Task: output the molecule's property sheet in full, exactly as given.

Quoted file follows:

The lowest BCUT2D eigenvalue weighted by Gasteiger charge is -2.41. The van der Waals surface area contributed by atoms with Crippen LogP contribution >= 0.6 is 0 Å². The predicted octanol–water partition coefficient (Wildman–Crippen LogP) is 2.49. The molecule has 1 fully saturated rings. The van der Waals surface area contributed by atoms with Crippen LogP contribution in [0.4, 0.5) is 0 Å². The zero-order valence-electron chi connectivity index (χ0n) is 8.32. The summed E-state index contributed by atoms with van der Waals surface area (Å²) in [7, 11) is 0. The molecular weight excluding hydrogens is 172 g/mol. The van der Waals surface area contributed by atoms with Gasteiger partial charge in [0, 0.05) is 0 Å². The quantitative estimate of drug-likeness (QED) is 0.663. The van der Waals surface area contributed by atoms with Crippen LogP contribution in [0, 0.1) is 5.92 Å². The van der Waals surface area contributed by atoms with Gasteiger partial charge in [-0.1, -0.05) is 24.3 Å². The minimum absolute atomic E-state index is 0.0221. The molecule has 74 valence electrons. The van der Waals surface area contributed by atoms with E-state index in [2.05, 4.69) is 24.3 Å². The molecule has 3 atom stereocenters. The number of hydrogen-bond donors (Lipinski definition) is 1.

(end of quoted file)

The lowest BCUT2D eigenvalue weighted by Gasteiger charge is -2.41. The van der Waals surface area contributed by atoms with Crippen LogP contribution >= 0.6 is 0 Å². The predicted octanol–water partition coefficient (Wildman–Crippen LogP) is 2.49. The molecule has 1 fully saturated rings. The van der Waals surface area contributed by atoms with Crippen LogP contribution in [0.4, 0.5) is 0 Å². The zero-order valence-electron chi connectivity index (χ0n) is 8.32. The summed E-state index contributed by atoms with van der Waals surface area (Å²) in [7, 11) is 0. The molecular weight excluding hydrogens is 172 g/mol. The van der Waals surface area contributed by atoms with Gasteiger partial charge in [0, 0.05) is 0 Å². The quantitative estimate of drug-likeness (QED) is 0.663. The van der Waals surface area contributed by atoms with Crippen LogP contribution in [0, 0.1) is 5.92 Å². The van der Waals surface area contributed by atoms with Gasteiger partial charge in [-0.1, -0.05) is 24.3 Å². The minimum absolute atomic E-state index is 0.0221. The molecule has 74 valence electrons. The van der Waals surface area contributed by atoms with E-state index in [2.05, 4.69) is 24.3 Å². The molecule has 3 atom stereocenters. The number of hydrogen-bond donors (Lipinski definition) is 1.